Congratulations, then, to the Denver Broncos, who beat the Carolina Panthers last weekend in Super Bowl 50. But for most of us, it was the ad breaks where the real battle was fought.
Advertisers spent approximately £3.45 million for a 30-second slot but, with an estimated 120 million people watching the game in the US, the Super Bowl really is one of the biggest stages on which to perform.
So which ads got people talking?
According to Unruly, Doritos "ultrasound" by Peter Carstairs was the most-shared ad of Super Bowl 2016. When a father-to-be snacks on Doritos at an ultrasound scan, the unborn baby is so desperate to eat the crisps, it tries to exit the mother early. The spot has been shared 900,000 times.
This puts it well ahead of the second-placed ad, T-Mobile’s "restricted bling" by Publicis Seattle, at 350,000 shares. The spot shows Drake’s performance of Hotline Bling being interrupted by film directors, who ask the rapper to add in various lines about the company’s service.
Despite a number of brands releasing their ads early online, this year has seen a significant drop in sharing activity from 2015. The top-ten ads have so far generated nearly three million shares combined – a 36 per cent decrease from the same time last year.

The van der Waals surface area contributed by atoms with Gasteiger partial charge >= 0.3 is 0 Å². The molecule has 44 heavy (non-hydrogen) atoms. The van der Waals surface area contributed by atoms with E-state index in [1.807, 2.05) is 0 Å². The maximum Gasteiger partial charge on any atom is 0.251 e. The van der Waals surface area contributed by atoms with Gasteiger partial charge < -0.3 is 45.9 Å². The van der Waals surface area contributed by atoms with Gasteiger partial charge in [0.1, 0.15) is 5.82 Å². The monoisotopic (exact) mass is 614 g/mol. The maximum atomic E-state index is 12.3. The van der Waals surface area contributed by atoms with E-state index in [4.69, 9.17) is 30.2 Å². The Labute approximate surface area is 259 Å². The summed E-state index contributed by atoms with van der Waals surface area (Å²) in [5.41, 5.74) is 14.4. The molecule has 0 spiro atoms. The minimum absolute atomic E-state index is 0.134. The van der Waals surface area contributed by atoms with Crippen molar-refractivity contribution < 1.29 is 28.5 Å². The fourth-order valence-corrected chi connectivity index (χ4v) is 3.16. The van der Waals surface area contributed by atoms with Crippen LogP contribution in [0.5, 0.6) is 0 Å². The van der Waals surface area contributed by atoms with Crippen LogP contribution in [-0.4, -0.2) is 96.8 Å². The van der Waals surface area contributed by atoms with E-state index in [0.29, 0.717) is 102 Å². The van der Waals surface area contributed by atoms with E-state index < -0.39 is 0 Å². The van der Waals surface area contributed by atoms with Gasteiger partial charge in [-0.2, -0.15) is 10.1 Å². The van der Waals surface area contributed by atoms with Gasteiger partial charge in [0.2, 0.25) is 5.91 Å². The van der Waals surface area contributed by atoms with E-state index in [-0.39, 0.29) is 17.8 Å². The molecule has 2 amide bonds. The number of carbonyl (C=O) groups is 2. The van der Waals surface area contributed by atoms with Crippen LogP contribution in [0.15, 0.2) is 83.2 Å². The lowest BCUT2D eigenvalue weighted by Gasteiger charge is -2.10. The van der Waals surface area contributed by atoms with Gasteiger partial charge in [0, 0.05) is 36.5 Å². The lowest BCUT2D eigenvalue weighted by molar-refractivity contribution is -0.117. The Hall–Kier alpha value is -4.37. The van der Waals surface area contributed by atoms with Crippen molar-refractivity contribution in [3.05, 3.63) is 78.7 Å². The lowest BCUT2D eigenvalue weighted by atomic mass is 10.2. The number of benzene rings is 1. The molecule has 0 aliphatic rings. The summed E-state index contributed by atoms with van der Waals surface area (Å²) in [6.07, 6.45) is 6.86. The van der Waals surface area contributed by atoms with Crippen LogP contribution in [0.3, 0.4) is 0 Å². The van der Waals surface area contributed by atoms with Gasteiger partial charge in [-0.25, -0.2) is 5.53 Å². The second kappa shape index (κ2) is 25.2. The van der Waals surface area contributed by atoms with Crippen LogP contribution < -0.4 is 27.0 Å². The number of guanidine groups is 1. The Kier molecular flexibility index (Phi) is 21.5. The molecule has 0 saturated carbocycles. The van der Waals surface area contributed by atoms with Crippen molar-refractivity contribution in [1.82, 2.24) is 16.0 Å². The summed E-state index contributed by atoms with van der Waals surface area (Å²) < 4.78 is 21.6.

Perhaps the most bizarre was for Mountain Dew by BBDO. It featured a (depending on your point of view) comical/grotesque pug/monkey/baby hybrid dancing around a living room, licking a group of friends who are watching the game. The #PuppyMonkeyBaby hashtag received more than 65,000 mentions before the match was over, according to Brandwatch.
Celebrities were out in force as usual, with actors including Liam Neeson, Dame Helen Mirren, Jeff Goldblum, Seth Rogen, Amy Schumer and Alec Baldwin all making an appearance. Some turns were better than others.
The ad for LG was disappointing, despite being cre-ated by Ridley and Jake Scott and featuring Neeson. In contrast, there was an amusing 60-second spot for Kia by David&Goliath that riffed off the idea that a "walk-in closet" was actually a wardrobe with Christopher Walken sitting in it. When a man living in a beige house enters his wardrobe to find his beige socks, he encounters Walken, who rather creepily tells him (with the aid of a sock puppet) to embrace a more colourful life and drive the new Kia car. As Droga5’s group creative director, Matt Ian, says: "The ridiculous premise of Kia’s ‘Walken closet’ was oddly brilliant. It’s just… sticky. I can see the client ‘Walken’ the halls with that one after the presentation, giddy. It’s too dumb-in-a-good-way not to work on the Super Bowl."
Avocados from Mexico, one of the surprise winners from last year, followed up with another quirky ad. It shows a group of aliens taking a tour of a "Museum of Earthly Wonders" that features the "Cube of Rubik", the emojis alphabet and "the white-and-gold dress that started the civil war".
But for Bartle Bogle Hegarty’s new worldwide creative chief, Pelle Sjoenell, it was the NFL’s own spot that stole the show. "Super Bowl babies", by Grey New York, features different generations of children who were conceived on Super Bowl night singing a rework of Seal’s Kiss From A Rose. A better choice than Coldplay, you might argue.